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Apple has issued a notice that unlocked iPhones could suffer permanent damage when they update the firmware, and reminded customers that such damage is not covered by the warranty.

The process of unlocking an iPhone is complicated, and involves code running at a pretty low level in the OS. Users may feel confident that they can always re-flash their iPhones using iTunes, but even that requires a working kernel (minimal OS) on the phone - damage that and you've got a Jesus doorstop.

Such damage is unlikely. Far more probable is that every time an update is installed users of unlocked iPhones will have to unlock them again, but Apple felt the need to remind people of the risk they take when unlocking the handset or installing third-party applications.

Engineers inside O2, the UK operator deploying the iPhone in November, are under the impression that Apple will be able to re-lock phones to their network when they're updated, but that will depend on the unlock process used and if Apple can be bothered to apply the resources needed to reverse it.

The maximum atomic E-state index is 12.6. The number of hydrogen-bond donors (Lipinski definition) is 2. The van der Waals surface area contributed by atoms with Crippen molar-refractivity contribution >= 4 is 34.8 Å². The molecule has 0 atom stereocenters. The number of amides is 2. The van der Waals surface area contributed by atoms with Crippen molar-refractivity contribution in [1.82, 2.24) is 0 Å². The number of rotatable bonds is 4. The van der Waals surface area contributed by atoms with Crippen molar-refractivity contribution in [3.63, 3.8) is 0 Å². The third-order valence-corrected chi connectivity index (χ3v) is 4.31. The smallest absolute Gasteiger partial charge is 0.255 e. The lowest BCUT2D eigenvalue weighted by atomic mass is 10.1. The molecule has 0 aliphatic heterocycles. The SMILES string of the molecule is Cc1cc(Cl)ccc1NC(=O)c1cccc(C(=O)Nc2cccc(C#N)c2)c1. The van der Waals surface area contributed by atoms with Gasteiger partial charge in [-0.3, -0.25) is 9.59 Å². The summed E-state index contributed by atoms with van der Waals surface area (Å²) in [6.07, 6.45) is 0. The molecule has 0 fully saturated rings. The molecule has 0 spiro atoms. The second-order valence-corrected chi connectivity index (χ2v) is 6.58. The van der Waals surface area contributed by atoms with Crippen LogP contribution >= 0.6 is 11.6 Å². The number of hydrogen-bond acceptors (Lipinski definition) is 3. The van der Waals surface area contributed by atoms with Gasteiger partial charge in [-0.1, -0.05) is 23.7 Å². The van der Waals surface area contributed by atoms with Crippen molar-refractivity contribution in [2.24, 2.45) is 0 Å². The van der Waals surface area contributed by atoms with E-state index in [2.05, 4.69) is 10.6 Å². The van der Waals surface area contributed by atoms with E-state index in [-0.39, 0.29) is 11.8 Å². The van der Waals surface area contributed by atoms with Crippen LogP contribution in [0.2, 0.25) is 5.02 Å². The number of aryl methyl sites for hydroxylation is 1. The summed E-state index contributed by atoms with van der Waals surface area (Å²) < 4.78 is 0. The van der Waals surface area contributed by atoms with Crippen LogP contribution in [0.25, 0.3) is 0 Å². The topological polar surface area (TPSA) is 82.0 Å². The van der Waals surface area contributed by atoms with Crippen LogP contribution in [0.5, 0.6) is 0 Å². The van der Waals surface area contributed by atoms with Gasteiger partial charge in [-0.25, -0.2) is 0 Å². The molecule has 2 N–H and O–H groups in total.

The assumption among many iPhone buyers seems to be that no matter what Apple does, the hackers will make everything work. The faith in techno-anarchism is touching, but may be misplaced if Apple just reverses everything with each update.

One Apple fan has even suggested all this is a good thing as it will drive Apple to create must-have upgrades, to encourage users to install them, making the iPhone an even better product for everyone. ®

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